In 2 Minutes, She'll Take You From 'I Have No Clue' To 'OMG, I Can't Believe We Do This'

Poet Natalie Patterson wants us to vote for hope, and not just in some gimmicky way. She wants us to literally put our tax dollars where our values are and stop wasting money and lives on an unforgiving criminal justice system.

Take, for example, that almost half of federal prisoners have been locked up for drug offenses (see chart below). With so many cops distracted by petty drug busts, some really effed-up crimes — I'm talking rape and murder, people! — are going unsolved.


Wouldn't police attention be better spent tracking violent criminals? And wouldn't we get a lot more for our tax money by investing in ways to stop crime before it happens?

U.S. Federal Prison Population by Offense Category

Note: Data is limited by the availability of offense-specific information.

(Data as of Aug. 30, 2014)

Proposition 47 would be a great first step toward fixing our ironically termed "correctional" system, starting with California. And while it's only up for a vote in California, its passage could be the start of a nationwide shift in a better direction.

Natalie isn't the only one who supports the proposition. The plan has support from millions of California residents, including judges, cops, teachers, parents, students, faith leaders, business owners, and folks from all other walks of life.

Even California's most-read newspapers want 47 to succeed.

So if you're a California voter and you agree with Natalie, please go to the polls on Nov. 4 and vote YES on Proposition 47.

If you're not a California voter, please help to spread the word, because...

"Justice is indivisible! Injustice anywhere is a threat to justice everywhere."
— Dr. Martin Luther King Jr.
True

If the past year has taught us nothing else, it's that sending love out into the world through selfless acts of kindness can have a positive ripple effect on people and communities. People all over the United States seemed to have gotten the message — 71% of those surveyed by the World Giving Index helped a stranger in need in 2020. A nonprofit survey found 90% helped others by running errands, calling, texting and sending care packages. Many people needed a boost last year in one way or another and obliging good neighbors heeded the call over and over again — and continue to make a positive impact through their actions in this new year.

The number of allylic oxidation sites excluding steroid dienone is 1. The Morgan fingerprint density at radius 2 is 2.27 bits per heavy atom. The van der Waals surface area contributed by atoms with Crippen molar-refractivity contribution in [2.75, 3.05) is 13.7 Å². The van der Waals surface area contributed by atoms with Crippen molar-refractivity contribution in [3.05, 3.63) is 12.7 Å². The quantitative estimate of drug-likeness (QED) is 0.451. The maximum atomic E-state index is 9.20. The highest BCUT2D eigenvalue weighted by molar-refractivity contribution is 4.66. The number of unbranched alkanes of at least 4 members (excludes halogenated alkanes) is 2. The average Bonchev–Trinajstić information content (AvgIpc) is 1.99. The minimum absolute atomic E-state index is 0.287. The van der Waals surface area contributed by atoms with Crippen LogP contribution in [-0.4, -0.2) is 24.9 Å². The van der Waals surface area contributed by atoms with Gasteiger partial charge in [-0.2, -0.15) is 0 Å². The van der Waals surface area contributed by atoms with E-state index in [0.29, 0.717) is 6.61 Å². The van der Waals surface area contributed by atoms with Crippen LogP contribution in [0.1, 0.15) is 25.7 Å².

Upworthy and P&G Good Everyday wanted to help keep kindness going strong, so they partnered up to create the Lead with Love Fund. The fund awards do-gooders in communities around the country with grants to help them continue on with their unique missions. Hundreds of nominations came pouring in and five winners were selected based on three criteria: the impact of action, uniqueness, and "Upworthy-ness" of their story.

Here's a look at the five winners:

Edith Ornelas, co-creator of Mariposas Collective in Memphis, Tenn.

Edith Ornelas has a deep-rooted connection to the asylum-seeking immigrant families she brings food and supplies to families in Memphis, Tenn. She was born in Jalisco, Mexico, and immigrated to the United States when she was 7 years old with her parents and sister. Edith grew up in Chicago, then moved to Memphis in 2016, where she quickly realized how few community programs existed for immigrants. Two years later, she helped create Mariposas Collective, which initially aimed to help families who had just been released from detention centers and were seeking asylum. The collective started out small but has since grown to approximately 400 volunteers.